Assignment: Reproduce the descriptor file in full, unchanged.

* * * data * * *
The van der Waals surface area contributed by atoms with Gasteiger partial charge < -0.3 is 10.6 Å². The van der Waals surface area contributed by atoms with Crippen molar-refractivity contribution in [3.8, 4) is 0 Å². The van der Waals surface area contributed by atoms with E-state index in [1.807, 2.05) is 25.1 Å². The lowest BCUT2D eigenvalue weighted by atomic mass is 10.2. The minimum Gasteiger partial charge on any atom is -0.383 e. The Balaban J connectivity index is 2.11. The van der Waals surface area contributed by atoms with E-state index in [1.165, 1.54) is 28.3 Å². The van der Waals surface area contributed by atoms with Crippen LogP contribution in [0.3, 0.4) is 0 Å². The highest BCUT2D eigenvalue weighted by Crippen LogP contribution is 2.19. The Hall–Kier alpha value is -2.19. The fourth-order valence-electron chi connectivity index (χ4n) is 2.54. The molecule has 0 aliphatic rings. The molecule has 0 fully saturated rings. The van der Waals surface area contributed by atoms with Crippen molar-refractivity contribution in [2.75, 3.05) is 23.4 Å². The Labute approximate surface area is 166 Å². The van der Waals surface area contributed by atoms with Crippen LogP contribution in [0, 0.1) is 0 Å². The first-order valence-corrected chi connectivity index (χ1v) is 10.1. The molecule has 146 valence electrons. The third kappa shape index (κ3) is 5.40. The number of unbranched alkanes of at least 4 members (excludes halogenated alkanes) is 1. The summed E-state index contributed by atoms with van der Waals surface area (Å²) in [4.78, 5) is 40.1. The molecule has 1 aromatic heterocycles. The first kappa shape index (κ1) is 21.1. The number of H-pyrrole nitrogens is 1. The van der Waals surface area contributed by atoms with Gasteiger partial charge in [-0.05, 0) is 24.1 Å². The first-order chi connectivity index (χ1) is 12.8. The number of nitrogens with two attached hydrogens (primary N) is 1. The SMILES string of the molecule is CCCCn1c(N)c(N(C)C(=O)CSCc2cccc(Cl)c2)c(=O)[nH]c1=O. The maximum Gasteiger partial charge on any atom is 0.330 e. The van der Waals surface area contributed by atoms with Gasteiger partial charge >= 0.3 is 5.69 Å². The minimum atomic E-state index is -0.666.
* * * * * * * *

The van der Waals surface area contributed by atoms with Gasteiger partial charge < -0.3 is 10.6 Å². The van der Waals surface area contributed by atoms with Crippen molar-refractivity contribution in [3.8, 4) is 0 Å². The van der Waals surface area contributed by atoms with E-state index in [1.807, 2.05) is 25.1 Å². The lowest BCUT2D eigenvalue weighted by atomic mass is 10.2. The minimum Gasteiger partial charge on any atom is -0.383 e. The Balaban J connectivity index is 2.11. The van der Waals surface area contributed by atoms with E-state index in [1.165, 1.54) is 28.3 Å². The van der Waals surface area contributed by atoms with Crippen LogP contribution in [0.3, 0.4) is 0 Å². The highest BCUT2D eigenvalue weighted by Crippen LogP contribution is 2.19. The Hall–Kier alpha value is -2.19. The fourth-order valence-electron chi connectivity index (χ4n) is 2.54. The molecule has 0 aliphatic rings. The molecule has 0 fully saturated rings. The van der Waals surface area contributed by atoms with Crippen molar-refractivity contribution in [2.75, 3.05) is 23.4 Å². The Labute approximate surface area is 166 Å². The van der Waals surface area contributed by atoms with Crippen LogP contribution in [0, 0.1) is 0 Å². The first-order valence-corrected chi connectivity index (χ1v) is 10.1. The molecule has 146 valence electrons. The third kappa shape index (κ3) is 5.40. The number of unbranched alkanes of at least 4 members (excludes halogenated alkanes) is 1. The summed E-state index contributed by atoms with van der Waals surface area (Å²) in [4.78, 5) is 40.1. The molecule has 1 aromatic heterocycles. The first kappa shape index (κ1) is 21.1. The number of H-pyrrole nitrogens is 1. The van der Waals surface area contributed by atoms with Gasteiger partial charge in [-0.05, 0) is 24.1 Å². The first-order chi connectivity index (χ1) is 12.8. The number of nitrogens with two attached hydrogens (primary N) is 1. The SMILES string of the molecule is CCCCn1c(N)c(N(C)C(=O)CSCc2cccc(Cl)c2)c(=O)[nH]c1=O. The maximum Gasteiger partial charge on any atom is 0.330 e. The van der Waals surface area contributed by atoms with Gasteiger partial charge >= 0.3 is 5.69 Å². The minimum atomic E-state index is -0.666.